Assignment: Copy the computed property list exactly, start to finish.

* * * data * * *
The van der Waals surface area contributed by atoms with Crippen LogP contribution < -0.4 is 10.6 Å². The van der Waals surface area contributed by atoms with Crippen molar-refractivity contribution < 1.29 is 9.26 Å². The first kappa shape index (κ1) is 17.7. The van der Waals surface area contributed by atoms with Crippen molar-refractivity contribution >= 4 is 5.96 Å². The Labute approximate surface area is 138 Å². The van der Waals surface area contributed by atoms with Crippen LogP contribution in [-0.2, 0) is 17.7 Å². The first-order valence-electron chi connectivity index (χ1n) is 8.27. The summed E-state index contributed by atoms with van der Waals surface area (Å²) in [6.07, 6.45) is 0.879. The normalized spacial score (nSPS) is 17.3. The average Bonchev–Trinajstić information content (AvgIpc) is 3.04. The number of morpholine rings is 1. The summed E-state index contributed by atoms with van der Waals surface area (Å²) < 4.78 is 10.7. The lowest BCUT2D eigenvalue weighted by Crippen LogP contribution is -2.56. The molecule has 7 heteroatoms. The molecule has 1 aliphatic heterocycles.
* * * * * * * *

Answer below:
The van der Waals surface area contributed by atoms with Crippen LogP contribution < -0.4 is 10.6 Å². The van der Waals surface area contributed by atoms with Crippen molar-refractivity contribution < 1.29 is 9.26 Å². The first kappa shape index (κ1) is 17.7. The van der Waals surface area contributed by atoms with Crippen molar-refractivity contribution >= 4 is 5.96 Å². The Labute approximate surface area is 138 Å². The van der Waals surface area contributed by atoms with Crippen LogP contribution in [-0.2, 0) is 17.7 Å². The first-order valence-electron chi connectivity index (χ1n) is 8.27. The summed E-state index contributed by atoms with van der Waals surface area (Å²) in [6.07, 6.45) is 0.879. The normalized spacial score (nSPS) is 17.3. The average Bonchev–Trinajstić information content (AvgIpc) is 3.04. The number of morpholine rings is 1. The summed E-state index contributed by atoms with van der Waals surface area (Å²) < 4.78 is 10.7. The lowest BCUT2D eigenvalue weighted by Crippen LogP contribution is -2.56. The molecule has 7 heteroatoms. The molecule has 1 aliphatic heterocycles.